Turning Analytics off is making a statement, and a promise to yourself. Keeping that promise, of course, is then up to you.
This is a great interview with Daniel Craig, shortly before the release of the next film in the Bond franchise: SPECTRE. What I found most interesting from the exchange is just how detached Craig seems to be from the role. It’s as though he’s trying to make the point that he’s very much not like Bond, and that there’s nothing particularly admirable about the character in his mind:
But James Bond is one of the most legendary movie heroes of all time. Surely he must have a couple of inspirational personality traits?
Let’s not talk these films up as some kind of life-changing experience. Bond is what Bond does. Bond is very single- minded. He takes his own course. And that’s simple, which is great.
Definitely a weird way to promote a picture, but what do I know. At least he’s honest, I’ll give him that.
Loved this story by Mike Bates. His pictures of the new Color edition of Field Notes notebooks are gorgeous. I have to admit I’m not much of a Field Notes user myself — I prefer classic black Moleskine notebooks — but I do love the autumn season, and Mike captured it in perfect fashion.
Mathieu took the just-announced Zeiss Loxia 21mm f/2.8 lens out for a spin, and the results were lovely.
Nice look at the new Zeiss Batis lenses, including some impressive comparisons between the Batis 85mm f/1.8 and the jaw-dropping - and wallet-melting — Otus 85mm f/1.4:
Even though there was not much time for an in-depth look, I am sure, both members of the new Batis family will find friends easily and sell like hot cakes. The Batis 1.8/85 may not have the level of perfection like an Otus 1.4/85 and relies in some situations a bit more on lens correction profiles provided by camera firmware and/or raw processors but taking into account the enormous resolution and processing speed of today’s cameras, this seems like a very well balanced compromise. This allows to provide a professional grade lens in a compact and lightweight form factor including autofocus and optical stabilization with a reasonable price tag.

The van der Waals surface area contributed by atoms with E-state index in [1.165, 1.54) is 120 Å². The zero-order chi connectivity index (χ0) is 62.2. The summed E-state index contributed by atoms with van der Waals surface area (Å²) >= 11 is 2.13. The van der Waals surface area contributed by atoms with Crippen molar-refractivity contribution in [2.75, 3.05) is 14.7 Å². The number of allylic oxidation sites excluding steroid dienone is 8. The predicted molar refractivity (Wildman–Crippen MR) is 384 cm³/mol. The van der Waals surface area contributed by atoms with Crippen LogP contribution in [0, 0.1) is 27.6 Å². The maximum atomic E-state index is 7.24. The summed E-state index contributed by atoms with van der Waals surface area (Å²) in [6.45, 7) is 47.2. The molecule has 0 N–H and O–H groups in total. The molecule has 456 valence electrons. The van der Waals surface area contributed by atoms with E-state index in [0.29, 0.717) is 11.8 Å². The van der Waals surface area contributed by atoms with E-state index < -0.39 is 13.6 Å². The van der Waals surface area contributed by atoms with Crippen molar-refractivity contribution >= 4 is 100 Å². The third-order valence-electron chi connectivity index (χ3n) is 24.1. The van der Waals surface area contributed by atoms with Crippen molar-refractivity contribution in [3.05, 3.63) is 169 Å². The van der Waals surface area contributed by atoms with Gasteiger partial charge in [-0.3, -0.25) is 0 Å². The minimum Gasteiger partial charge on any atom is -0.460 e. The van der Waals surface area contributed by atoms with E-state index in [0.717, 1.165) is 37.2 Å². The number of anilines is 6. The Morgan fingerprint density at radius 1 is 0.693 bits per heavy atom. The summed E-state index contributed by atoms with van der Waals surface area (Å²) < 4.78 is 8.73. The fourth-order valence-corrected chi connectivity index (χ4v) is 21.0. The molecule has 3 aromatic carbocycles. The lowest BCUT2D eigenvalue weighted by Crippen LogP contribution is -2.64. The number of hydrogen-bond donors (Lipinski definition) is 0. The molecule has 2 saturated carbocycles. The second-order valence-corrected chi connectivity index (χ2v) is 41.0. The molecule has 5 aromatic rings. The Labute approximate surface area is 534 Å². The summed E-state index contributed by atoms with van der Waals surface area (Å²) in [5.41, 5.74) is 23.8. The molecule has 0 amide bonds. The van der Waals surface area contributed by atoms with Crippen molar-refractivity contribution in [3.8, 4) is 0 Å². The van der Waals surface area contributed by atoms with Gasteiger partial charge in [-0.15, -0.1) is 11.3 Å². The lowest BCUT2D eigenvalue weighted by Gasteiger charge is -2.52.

The Batis 2/25 surprised me with extraordinary sharpness across the whole frame right from open aperture in a compact, lightweight housing. At f/2.0 you may have to correct some vignetting and some minor CAs but these almost disappear already when you stop down one step to f/2.8. Thanks to its wide aperture and short close focus, it provides additional options to play with depth of field and shows a pleasing bokeh not available when using wide angle zoom lenses.
Another super-interesting lens comparison by the folks over at 3D-Kraft!. This time they arranged a comparison between some of the best 50mm Full Frame lenses money can buy:
The candidates this time tested on a Sony A7R:
Sigma Art 50mm f/1.4 DG HSM (Nikon mount version)
Zeiss FE Sonnar T* 55mm f/1.8
Leica Summilux-M 50mm f/1.4 ASPH
Zeiss Otus Apo Distagon T* 55mm f/1.4
As pricewise the Sigma Art 50/1.4 and the Zeiss FE 1.8/55 are closest to each other, this test focuses mainly on a direct comparison between these lenses but some aspects are compared in similar settings with the Summilux and the Otus as well.